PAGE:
The third edition of the biennial Delhi Photo Festival (DPF) is on in full swing at the sprawling grounds of Indira Gandhi National Centre for the Arts (IGNCA). Themed “Aspire”, DPF 2015 steps out of the conventional gallery space to bring together works of some of the finest talents in the world of contemporary photography -- from stalwart Raghu Rai to late Kishor Parekh, one of the pioneers of Indian photojournalism, to French photographer Olivier Culmann and Dutch photographer Rob Hornstra. There is quite a lineup of young photographers too.
Co-directors of DPF Prashant Panjiar and Dinesh Khanna are joined this time by a curatorial team of three young photographers who painstakingly put together the mega event. Exhibits apart, there is a cornucopia of workshops, talks, seminars, discussions, gallery walks and performances.
A panel discussion on “What is Photography in the 21st century?” couldn't have been better timed in an age when photographers have stepped out of the darkroom to confront digitisation, online galleries, photojournalism, populism and commercialism. “My advice for photographers is to assume the worst and hope for the best,” said the articulate David Campany, British artist, writer and curator. One of the hazards of the profession, he pointed out was the yawning chasm between popular and populist culture. The former that was rapidly taking over was represented by figures such as media -corporates like Rupert Murdoch, the “lowest common denominator that were manipulative, shallow and populist” On the other hand the real hope lay in popular culture that was informed by a democratic philosophy.
The other conundrum that exercised speakers was whether photographers should adopt a Do It Yourself philosophy or continue to have their work circumscribed by writers, publishers, photo editors, galleries and curators. Increasing photographers are becoming aware that they need to assume all roles to break free of limitations on their work. “I am in favour of a Do It Yourself strategy,” said noted photographer Rob Hornstra from Netherlands who sees a photographer's role akin to that of a film director.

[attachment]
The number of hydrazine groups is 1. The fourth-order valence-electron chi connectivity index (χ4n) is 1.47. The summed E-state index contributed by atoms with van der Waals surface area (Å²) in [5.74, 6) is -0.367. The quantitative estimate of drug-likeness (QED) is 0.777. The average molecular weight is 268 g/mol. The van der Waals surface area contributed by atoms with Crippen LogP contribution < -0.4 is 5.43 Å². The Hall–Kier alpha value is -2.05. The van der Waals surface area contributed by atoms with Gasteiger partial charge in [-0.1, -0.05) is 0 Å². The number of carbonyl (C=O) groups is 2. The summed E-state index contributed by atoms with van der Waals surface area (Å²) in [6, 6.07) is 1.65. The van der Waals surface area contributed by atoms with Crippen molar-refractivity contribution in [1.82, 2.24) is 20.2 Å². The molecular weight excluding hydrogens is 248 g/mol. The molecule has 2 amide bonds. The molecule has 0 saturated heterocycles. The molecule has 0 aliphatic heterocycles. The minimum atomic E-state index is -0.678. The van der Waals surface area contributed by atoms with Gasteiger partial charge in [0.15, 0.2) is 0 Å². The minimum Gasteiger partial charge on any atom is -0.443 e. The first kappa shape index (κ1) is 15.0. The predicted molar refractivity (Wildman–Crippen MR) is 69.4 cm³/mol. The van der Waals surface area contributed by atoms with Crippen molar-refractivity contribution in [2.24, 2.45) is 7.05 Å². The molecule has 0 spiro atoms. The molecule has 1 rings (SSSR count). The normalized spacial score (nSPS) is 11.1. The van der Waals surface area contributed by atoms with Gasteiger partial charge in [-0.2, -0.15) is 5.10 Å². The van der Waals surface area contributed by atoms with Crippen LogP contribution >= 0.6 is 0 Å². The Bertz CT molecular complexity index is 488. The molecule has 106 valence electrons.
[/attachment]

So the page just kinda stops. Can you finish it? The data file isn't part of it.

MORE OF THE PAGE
Meanwhile Regina Anzenberger, artist, curator and founder director of Vienna-based Anzenberger Agency gave a rundown of her agency and gallery's work. Photography books she demonstrated are an art form by themselves. “Self published books are the most interesting,” she pointed out.
Devika Daulet Singh, founder of the NewDelhi based- PhotoInk Gallery sounded a note of warning about the future of galleries. “I sense that galleries are ceasing to be as important as they used to be 15 years ago. Collectors visit galleries less frequently while people scout the internet for information, photographs and research. The day has arrived when photographers themselves have to take on the role of curators and writers.”
However, Campany quoted Marshall McLuhan, Canadian communication theory expert as saying, “New media don't make old ones obsolete…”
The discussion was well moderated by New Delhi-based Rahaab Allana curator of Alkazi Foundation and editor of Pix Quarter.